Virtual Exhibitions 2011, no. 1

Promotion and Transformation of Landscapes along the CB&Q Railroad

Eric D. Olmanson

This virtual exhibition shows some of the many ways railroads reshaped landscapes of the American West between 1847 and 1965. You may choose to read chronologically starting with the overview, or go directly to a theme that interests you by clicking on the navigation slider below. To see an image's full view and caption, click the image thumbnail. All rights reserved for all exhibition images. For permission to use an image, contact the Newberry Library.

Exhibition overview

During the nineteenth century, railroads became a major force of environmental change and an important shaper of ideas about nature. The very act of laying tracks had wide-ranging environmental impacts by consuming iron, wood, and other resources often transported great distances. Established lines extended and increased the flow of resources, and opened up vast, thinly populated areas to rapid development and settlement. To sell their vast land holdings and to entice people and businesses to locate along their lines, railroad advertising departments were major promoters of settlement, agriculture, mining, and other industries. Railroads also encouraged tourism and the preservation of wild lands. Railroad publications promoted a variety of uses for the land, from advocating irrigation and the cultivation of specific crops, to instructing hikers on technique, what to bring, and what to see. Some publications sought to instruct railway passengers how to interpret the landscape that passed by their windows.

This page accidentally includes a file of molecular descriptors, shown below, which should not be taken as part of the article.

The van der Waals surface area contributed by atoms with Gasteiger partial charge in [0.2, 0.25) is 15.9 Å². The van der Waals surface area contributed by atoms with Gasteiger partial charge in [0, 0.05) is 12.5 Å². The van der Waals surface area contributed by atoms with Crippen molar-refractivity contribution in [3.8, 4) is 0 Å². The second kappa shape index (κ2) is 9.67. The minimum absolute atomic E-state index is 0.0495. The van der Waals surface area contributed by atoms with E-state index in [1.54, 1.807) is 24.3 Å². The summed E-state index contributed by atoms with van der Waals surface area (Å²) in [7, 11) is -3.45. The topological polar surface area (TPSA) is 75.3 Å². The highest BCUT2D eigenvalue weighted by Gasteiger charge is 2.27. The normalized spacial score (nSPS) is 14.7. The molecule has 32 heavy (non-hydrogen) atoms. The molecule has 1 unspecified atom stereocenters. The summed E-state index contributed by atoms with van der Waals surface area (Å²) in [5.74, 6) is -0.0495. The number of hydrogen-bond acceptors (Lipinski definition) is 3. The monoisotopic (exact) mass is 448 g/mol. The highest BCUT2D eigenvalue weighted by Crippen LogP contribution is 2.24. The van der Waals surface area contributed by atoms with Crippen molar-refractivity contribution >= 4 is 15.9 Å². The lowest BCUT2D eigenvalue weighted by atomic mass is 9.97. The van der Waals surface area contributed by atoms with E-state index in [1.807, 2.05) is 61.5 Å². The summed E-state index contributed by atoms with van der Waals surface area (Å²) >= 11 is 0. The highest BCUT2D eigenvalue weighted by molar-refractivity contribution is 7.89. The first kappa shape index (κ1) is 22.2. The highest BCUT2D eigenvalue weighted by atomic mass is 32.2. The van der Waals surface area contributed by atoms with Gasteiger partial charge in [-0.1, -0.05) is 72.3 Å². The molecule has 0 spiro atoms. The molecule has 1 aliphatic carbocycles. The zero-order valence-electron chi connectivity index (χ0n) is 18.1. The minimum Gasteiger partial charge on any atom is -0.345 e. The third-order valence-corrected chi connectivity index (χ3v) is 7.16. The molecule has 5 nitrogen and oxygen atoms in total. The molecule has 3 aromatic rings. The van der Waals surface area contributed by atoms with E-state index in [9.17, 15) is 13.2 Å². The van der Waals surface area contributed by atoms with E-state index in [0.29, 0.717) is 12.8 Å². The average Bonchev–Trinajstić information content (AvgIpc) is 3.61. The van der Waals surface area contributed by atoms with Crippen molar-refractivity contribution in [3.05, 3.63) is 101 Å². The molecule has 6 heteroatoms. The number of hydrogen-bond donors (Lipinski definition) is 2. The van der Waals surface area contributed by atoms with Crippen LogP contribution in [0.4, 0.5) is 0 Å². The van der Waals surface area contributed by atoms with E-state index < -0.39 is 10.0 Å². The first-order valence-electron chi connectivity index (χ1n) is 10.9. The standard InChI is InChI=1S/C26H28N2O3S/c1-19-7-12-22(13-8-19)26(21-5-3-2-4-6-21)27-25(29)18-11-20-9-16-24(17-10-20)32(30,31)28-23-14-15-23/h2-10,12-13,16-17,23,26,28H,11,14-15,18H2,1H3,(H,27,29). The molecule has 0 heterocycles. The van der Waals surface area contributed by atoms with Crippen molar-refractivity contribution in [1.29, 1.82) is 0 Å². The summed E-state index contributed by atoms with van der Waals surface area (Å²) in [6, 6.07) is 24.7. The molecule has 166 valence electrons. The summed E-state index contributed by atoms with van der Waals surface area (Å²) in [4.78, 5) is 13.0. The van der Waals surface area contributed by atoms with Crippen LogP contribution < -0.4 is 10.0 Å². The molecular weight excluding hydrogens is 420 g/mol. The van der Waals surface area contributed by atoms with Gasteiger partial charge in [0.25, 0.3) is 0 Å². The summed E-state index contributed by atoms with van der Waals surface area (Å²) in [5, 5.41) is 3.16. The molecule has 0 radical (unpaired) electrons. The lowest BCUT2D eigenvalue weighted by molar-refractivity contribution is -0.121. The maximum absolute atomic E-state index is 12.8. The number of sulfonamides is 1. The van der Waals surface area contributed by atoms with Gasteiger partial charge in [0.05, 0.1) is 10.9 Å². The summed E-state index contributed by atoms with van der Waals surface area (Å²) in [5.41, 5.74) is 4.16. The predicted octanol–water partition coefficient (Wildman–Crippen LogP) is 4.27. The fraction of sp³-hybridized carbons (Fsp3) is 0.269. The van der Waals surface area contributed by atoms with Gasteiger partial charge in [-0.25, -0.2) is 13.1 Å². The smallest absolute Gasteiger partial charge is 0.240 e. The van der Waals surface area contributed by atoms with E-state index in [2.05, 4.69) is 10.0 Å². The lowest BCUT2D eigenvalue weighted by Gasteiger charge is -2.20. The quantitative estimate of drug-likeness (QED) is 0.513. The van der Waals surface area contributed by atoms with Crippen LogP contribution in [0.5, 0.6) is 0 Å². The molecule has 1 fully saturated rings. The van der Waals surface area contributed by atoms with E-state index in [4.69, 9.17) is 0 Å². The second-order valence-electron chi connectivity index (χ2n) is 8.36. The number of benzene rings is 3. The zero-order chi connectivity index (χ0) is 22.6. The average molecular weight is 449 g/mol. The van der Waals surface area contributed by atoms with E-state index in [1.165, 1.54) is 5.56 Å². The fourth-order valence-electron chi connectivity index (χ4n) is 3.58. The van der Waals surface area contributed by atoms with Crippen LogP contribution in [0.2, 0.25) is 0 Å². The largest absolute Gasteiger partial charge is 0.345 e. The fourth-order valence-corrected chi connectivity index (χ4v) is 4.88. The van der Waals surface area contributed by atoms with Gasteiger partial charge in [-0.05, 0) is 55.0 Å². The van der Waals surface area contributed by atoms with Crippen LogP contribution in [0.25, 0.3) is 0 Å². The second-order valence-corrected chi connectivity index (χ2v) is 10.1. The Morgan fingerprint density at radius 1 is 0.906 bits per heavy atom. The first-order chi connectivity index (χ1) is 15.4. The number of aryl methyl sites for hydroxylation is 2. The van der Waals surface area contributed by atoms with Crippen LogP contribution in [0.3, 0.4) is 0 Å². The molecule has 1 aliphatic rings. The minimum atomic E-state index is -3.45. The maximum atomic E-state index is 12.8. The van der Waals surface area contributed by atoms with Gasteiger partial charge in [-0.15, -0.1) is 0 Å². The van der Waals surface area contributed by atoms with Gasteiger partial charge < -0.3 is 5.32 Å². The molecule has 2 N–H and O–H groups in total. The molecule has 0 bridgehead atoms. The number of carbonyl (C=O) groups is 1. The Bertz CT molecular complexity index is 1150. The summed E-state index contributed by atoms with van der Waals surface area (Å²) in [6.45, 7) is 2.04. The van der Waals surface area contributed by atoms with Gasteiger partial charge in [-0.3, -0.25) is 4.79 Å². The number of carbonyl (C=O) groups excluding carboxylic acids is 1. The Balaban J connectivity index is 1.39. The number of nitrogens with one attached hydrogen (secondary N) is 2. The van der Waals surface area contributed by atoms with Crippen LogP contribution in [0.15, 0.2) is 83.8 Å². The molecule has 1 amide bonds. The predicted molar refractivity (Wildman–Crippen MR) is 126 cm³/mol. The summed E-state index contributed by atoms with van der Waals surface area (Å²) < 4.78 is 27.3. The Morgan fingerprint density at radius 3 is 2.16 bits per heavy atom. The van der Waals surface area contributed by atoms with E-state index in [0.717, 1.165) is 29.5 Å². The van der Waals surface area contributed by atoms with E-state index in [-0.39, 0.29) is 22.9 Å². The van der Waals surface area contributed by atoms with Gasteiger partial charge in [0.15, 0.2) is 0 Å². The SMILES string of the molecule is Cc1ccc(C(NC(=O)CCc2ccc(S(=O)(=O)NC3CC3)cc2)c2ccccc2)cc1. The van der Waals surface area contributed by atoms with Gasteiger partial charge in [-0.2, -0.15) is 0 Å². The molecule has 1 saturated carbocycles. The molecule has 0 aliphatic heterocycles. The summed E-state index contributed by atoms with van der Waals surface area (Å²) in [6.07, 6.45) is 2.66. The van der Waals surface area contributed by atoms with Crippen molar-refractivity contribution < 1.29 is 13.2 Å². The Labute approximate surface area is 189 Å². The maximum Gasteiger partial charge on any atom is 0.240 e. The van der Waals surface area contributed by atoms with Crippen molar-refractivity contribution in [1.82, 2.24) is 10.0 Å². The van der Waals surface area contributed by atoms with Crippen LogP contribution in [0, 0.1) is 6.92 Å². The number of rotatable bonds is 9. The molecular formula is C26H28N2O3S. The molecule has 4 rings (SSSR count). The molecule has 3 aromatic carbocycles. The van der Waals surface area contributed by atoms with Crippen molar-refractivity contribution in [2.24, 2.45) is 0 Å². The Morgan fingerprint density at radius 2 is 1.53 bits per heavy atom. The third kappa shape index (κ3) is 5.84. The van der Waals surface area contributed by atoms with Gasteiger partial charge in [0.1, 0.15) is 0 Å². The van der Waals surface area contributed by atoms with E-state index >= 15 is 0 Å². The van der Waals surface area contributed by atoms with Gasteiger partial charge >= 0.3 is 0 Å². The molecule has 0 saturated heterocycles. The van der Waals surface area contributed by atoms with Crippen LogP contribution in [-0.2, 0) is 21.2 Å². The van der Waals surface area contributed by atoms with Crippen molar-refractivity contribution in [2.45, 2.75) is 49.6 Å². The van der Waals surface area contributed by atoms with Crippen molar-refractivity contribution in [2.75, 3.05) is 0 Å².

The Chicago, Burlington & Quincy Railroad was one of the most important and enduring railroads, and its historical records are amazingly complete and well preserved. The CB&Q collection at the Newberry Library in Chicago consists of some 5,000 cubic feet (142 cubic meters) of documents representing an important part of the history of the Midwestern, Great Plains, and Mountain States history from 1847 to 1965. This virtual exhibition focuses on visually interesting documents from this collection that suggest narratives about the human-environment relationship. It aims to provide a glimpse of the types of documents that await discovery by environmental historians, historical geographers, and others interested in the promotion and transformation of landscapes.


Creative Commons License 2011 Eric D. Olmanson
This refers only to the text and does not include any image rights. Please click on an image to view its individual rights status.